Which Joe gave his name to ‘sloppy joes’? We look at five interesting sandwiches and their lexical origins.
A small wild Eurasian snapdragon with reddish-purple flowers, naturalized in Britain and North America.
- ‘‘With names like weasel's snout, dwarf spurge and broad-fruited cornsalad, some arable plants sound as if their proper place is in a Shakespearian witches' cauldron,’ she said.’
- ‘On the county's arable farm land the cornflower, the corn buttercup, the dense flowered fumitory, the Venus looking glass and the weasel's snout are all in decline.’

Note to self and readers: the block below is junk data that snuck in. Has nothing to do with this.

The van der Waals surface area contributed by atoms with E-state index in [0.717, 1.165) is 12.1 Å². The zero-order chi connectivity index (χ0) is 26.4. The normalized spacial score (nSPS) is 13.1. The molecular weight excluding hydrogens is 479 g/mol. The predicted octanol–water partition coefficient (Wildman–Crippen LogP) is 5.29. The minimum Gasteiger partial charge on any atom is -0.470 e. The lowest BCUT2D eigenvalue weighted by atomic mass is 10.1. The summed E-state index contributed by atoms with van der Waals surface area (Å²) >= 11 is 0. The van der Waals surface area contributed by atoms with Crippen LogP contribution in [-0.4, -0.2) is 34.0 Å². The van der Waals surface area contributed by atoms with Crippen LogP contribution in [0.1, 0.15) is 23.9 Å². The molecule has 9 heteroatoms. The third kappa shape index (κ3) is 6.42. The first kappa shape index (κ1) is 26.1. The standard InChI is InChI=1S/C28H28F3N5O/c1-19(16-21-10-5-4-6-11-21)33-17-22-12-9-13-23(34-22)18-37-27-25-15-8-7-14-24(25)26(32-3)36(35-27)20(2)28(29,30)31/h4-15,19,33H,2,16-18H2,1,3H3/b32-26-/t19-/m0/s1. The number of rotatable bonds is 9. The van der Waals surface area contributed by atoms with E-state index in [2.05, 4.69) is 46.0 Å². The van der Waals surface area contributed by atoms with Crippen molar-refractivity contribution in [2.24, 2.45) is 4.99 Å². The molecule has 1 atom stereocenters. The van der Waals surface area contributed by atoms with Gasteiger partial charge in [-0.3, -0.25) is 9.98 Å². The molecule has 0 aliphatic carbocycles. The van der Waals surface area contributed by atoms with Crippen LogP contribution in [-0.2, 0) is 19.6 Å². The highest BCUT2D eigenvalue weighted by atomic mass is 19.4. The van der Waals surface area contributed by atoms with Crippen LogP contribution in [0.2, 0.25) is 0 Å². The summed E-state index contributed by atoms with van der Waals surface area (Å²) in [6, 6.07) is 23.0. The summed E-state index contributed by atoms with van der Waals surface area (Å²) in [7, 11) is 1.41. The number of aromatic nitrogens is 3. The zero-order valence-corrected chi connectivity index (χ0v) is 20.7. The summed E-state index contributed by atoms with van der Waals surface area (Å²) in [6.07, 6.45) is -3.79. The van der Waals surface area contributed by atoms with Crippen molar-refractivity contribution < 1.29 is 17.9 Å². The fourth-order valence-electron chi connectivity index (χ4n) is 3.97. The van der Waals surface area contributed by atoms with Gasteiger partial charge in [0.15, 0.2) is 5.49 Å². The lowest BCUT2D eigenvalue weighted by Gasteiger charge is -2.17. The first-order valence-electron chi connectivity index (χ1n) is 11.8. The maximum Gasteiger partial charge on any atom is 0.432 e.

- ‘Corncockle and weasel's snout, lapwing, bittern and water vole: not, as they sound, the ingredients of a witch's brew, merely the most picturesque of the flora and fauna that risk becoming casualties of the latest example of administrative failure.’
We take a look at several popular, though confusing, punctuation marks.
From Afghanistan to Zimbabwe, discover surprising and intriguing language facts from around the globe.
The definitions of ‘buddy’ and ‘bro’ in the OED have recently been revised. We explore their history and increase in popularity.